I’ve been big on Windmon all offseason and I think he brings that elite pass-rushing from the linebacker position over from UNLV. But Haladay and Brule are both going to play meaningful snaps this season and it’d be hard to pick between either one. I know, Haladay started last year, but Michigan State has three legit starting linebackers (maybe actually 4-5) so Tucker can roll with whoever. I also really like Snow to have a big season here and we should hear Gaoteote’s name plenty.


Starting cornerbacks: Ameer Speed, Ronald Williams
Backups: Charles Brantley, Marqui Lowery

Michigan State football had the worst passing defense, in terms of yards allowed, last year. The cornerbacks need to step up, led by two SEC transfers. Speed started at Georgia last year and Williams was a projected starter at Alabama before getting hurt two years ago. Both should be solid. Behind them are Brantley (who is finally healthy) and Lowery.

Starting nickelback: Chester Kimbrough
Backup: AJ Kirk

For the starter, I have to go with last year’s nickel in Kimbrough even though he struggled mightily. He’s only going to get better here. However, for the backup, I’m going with who I want since we have heard next to nothing about anyone other than Kimbrough here. Kirk is in his second year and I think he could either be a really solid safety or a nickel but I’ll lean toward the latter this season. It could also be Justin White or Lowery.

Starting safeties: Xavier Henderson, Angelo Grose
Backups: Jaden Mangham, AJ Kirk

The starters here are obvious as Henderson is an All-Big Ten caliber safety and Grose showed flashes last year when he was fully healthy. I could see these guys having really good seasons. Behind them are a freshman and an unproven second-year player. Honestly, an injury would be devastating here.

Special teams

Kicker: Ben Patton OR Jack Stone

Jack Stone could easily win the job, but I think Tucker brought in Auburn transfer Ben Patton because he was so unsure about the starter. I’d love to see Stone trot out there as the starting kicker, but we won’t have clarity here for a few weeks, I’m sure.

Kick/punt returner: Jayden Reed

This requires little to no explanation. Reed is one of the best return men in college football.

Punter: Bryce Baringer

Another one that doesn’t need an explanation. Baringer is one of the best punters in the country.

Do you agree or disagree with anyone on this projected depth chart?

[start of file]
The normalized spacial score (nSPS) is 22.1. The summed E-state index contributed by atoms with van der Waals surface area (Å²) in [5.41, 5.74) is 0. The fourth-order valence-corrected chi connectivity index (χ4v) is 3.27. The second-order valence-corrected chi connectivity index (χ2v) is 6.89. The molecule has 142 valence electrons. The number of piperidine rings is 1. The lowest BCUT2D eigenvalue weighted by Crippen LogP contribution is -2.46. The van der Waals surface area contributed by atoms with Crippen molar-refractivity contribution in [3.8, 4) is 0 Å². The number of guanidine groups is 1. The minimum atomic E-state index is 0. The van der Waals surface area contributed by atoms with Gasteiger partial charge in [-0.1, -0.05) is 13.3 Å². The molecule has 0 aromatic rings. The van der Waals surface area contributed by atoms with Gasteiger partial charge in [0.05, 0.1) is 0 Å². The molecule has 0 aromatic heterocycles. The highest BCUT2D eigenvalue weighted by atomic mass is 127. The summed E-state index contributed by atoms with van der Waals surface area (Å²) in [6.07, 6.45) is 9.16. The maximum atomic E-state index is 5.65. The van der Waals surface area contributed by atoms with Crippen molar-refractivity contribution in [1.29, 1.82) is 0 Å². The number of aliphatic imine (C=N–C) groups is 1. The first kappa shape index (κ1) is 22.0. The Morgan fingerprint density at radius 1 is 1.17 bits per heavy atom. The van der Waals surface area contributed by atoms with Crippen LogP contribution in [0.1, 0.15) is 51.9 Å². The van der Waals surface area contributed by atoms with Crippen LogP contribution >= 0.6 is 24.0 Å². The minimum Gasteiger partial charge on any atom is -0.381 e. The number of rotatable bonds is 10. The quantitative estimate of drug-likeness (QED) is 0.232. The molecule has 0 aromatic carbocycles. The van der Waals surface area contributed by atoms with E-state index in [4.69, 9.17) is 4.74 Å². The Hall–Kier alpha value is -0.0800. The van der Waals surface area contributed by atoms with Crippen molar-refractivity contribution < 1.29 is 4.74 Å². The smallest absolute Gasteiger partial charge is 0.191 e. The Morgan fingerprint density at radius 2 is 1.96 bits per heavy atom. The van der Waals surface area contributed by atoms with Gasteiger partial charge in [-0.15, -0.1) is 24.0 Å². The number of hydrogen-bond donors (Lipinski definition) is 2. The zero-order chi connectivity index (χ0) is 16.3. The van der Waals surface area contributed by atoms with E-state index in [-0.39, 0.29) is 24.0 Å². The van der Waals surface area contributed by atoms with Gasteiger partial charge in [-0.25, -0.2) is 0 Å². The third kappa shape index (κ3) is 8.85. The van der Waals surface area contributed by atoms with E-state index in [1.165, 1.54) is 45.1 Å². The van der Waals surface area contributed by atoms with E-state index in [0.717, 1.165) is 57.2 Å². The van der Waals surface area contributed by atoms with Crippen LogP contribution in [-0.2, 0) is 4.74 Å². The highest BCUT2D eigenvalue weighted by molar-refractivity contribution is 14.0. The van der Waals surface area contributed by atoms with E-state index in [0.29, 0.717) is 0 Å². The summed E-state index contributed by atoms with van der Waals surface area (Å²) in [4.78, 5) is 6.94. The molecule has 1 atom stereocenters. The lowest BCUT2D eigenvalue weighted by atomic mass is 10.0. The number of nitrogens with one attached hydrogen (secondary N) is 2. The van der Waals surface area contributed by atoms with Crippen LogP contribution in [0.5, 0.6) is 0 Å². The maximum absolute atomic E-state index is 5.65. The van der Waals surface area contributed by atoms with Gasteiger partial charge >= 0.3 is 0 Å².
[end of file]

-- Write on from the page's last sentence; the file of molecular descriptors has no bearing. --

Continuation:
Michigan State football

© Nick King/Lansing State Journal / USA TODAY NETWORK

Hypothetical 2022 NCAA Football ratings for Michigan State football players

If EA Sports NCAA Football was being released this year, this is how Michigan State football players could be rated.

In less than 365 days, every college football fan who also enjoys video games will be binging on some EA Sports NCAA Football. The game returns after nearly a decade-long absence and Michigan State football fans have to be thrilled since the last cover athlete was Denard Robinson.

Talk about leaving a sour taste in our mouths.

But the wait for a new game is almost over thanks to the NIL era and EA Sports’ desire to bring back the supremely popular video game.

If you’re anything like me, Madden just doesn’t cut it anymore. I need to be planted in front of my TV for hours, recruiting and winning national titles with Michigan State. I don’t want this, I need this.

Luckily we don’t have to wait much longer, but we can still imagine what life would be like if the game was released this year. Some Spartans may not be in next year’s game, so we may never know how good they’d be.

I’m going to hypothetically give the Spartans 2022 NCAA Football ratings. I’ll only be rating players who I believe could make the two-deep depth chart.

Here’s the scale I’ll work with:

  • 60-69: below average
  • 70-74: average or unproven
  • 75-79: above average
  • 80-84: good
  • 85-89: all-conference good
  • 90+: elite

Let’s start with the offense.


  • Quarterback: Payton Thorne (84), Noah Kim (73), Katin Houser (73)
  • Running back: Jarek Broussard (80), Jalen Berger (76)
  • Receiver: Jayden Reed (91), Tre Mosley (79), Keon Coleman (77), Germie Bernard (74), Christian Fitzpatrick (73), Montorie Foster (71)
  • Tight end: Daniel Barker (81), Maliq Carr (76), Tyler Hunt (74)
  • Offensive line: Jarrett Horst (80), JD Duplain (78), Brian Greene (77), Nick Samac (77), Geno VanDeMark (76), Spencer Brown (74), Matt Carrick (73), Dallas Fincher (71), Ethan Boyd (71) Brandon Baldwin (69)


  • Defensive line: Jacob Slade (87), Khris Bogle (82), Simeon Barrow (81), Brandon Wright (79), Jeff Pietrowski (79), Tank Brown (76), Maverick Hansen (74), Jalen Hunt (74)
  • Linebacker: Jacoby Windmon (86), Aaron Brule (84), Cal Haladay (82), Darius Snow (82), Ma’a Gaoteote (76)
  • Cornerbacks: Ameer Speed (79), Ronald Williams (77), Charles Brantley (76), Marqui Lowery (76)
  • Nickel: Chester Kimbrough (72), AJ Kirk (70)
  • Safety: Xavier Henderson (87), Angelo Grose (79), Jaden Mangham (72), AJ Kirk (70)

Special teams

  • Kicker: Ben Patton (79), Jack Stone (74)
  • Punter: Bryce Baringer (90)
  • Kick returner: Jayden Reed (90)
  • Punt returner: Jayden Reed (94)

Overall team rating: 86 (B+)

Long story short, this is a really good Big Ten team capable of contending for a conference title. Will the Spartans make the playoff? Probably not, but they will give every opponent a heck of a test.

I’d rate the Spartans as the third-best Big Ten team behind Ohio State (94) and Michigan (89). Wisconsin (85) and Penn State (84) are close behind in terms of rating.

Do you agree or disagree with any of my player or team ratings?